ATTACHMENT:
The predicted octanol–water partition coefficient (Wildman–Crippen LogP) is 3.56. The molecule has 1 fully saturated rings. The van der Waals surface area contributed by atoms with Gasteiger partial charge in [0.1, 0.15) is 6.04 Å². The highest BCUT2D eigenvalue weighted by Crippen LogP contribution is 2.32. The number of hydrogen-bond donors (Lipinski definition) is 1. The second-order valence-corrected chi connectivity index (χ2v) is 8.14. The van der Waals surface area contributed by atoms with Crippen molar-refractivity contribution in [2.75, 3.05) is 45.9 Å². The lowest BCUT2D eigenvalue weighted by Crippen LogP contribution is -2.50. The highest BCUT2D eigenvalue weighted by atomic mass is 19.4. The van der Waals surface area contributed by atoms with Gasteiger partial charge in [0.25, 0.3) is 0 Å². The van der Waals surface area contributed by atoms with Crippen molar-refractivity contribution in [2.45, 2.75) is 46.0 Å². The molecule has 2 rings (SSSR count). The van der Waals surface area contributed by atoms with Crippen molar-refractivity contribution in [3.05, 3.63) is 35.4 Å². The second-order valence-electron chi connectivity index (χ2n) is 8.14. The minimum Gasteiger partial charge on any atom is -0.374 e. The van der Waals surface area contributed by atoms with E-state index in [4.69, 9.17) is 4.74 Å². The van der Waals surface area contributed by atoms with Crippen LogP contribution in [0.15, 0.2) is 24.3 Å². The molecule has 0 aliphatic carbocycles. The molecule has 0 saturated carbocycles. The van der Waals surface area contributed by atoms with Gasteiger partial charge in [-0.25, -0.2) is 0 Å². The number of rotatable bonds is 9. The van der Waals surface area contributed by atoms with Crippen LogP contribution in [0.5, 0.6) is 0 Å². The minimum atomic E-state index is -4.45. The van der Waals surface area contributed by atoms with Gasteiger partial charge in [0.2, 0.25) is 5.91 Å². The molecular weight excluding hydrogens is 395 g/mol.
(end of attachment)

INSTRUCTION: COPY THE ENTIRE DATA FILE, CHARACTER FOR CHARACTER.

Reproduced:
The predicted octanol–water partition coefficient (Wildman–Crippen LogP) is 3.56. The molecule has 1 fully saturated rings. The van der Waals surface area contributed by atoms with Gasteiger partial charge in [0.1, 0.15) is 6.04 Å². The highest BCUT2D eigenvalue weighted by Crippen LogP contribution is 2.32. The number of hydrogen-bond donors (Lipinski definition) is 1. The second-order valence-corrected chi connectivity index (χ2v) is 8.14. The van der Waals surface area contributed by atoms with Crippen molar-refractivity contribution in [2.75, 3.05) is 45.9 Å². The lowest BCUT2D eigenvalue weighted by Crippen LogP contribution is -2.50. The highest BCUT2D eigenvalue weighted by atomic mass is 19.4. The van der Waals surface area contributed by atoms with Gasteiger partial charge in [0.25, 0.3) is 0 Å². The van der Waals surface area contributed by atoms with Crippen molar-refractivity contribution in [2.45, 2.75) is 46.0 Å². The molecule has 2 rings (SSSR count). The van der Waals surface area contributed by atoms with Crippen molar-refractivity contribution in [3.05, 3.63) is 35.4 Å². The second-order valence-electron chi connectivity index (χ2n) is 8.14. The minimum Gasteiger partial charge on any atom is -0.374 e. The van der Waals surface area contributed by atoms with E-state index in [4.69, 9.17) is 4.74 Å². The van der Waals surface area contributed by atoms with Crippen LogP contribution in [0.15, 0.2) is 24.3 Å². The molecule has 0 aliphatic carbocycles. The molecule has 0 saturated carbocycles. The van der Waals surface area contributed by atoms with Gasteiger partial charge in [-0.25, -0.2) is 0 Å². The number of rotatable bonds is 9. The van der Waals surface area contributed by atoms with Crippen LogP contribution in [0.5, 0.6) is 0 Å². The minimum atomic E-state index is -4.45. The van der Waals surface area contributed by atoms with Gasteiger partial charge in [0.2, 0.25) is 5.91 Å². The molecular weight excluding hydrogens is 395 g/mol.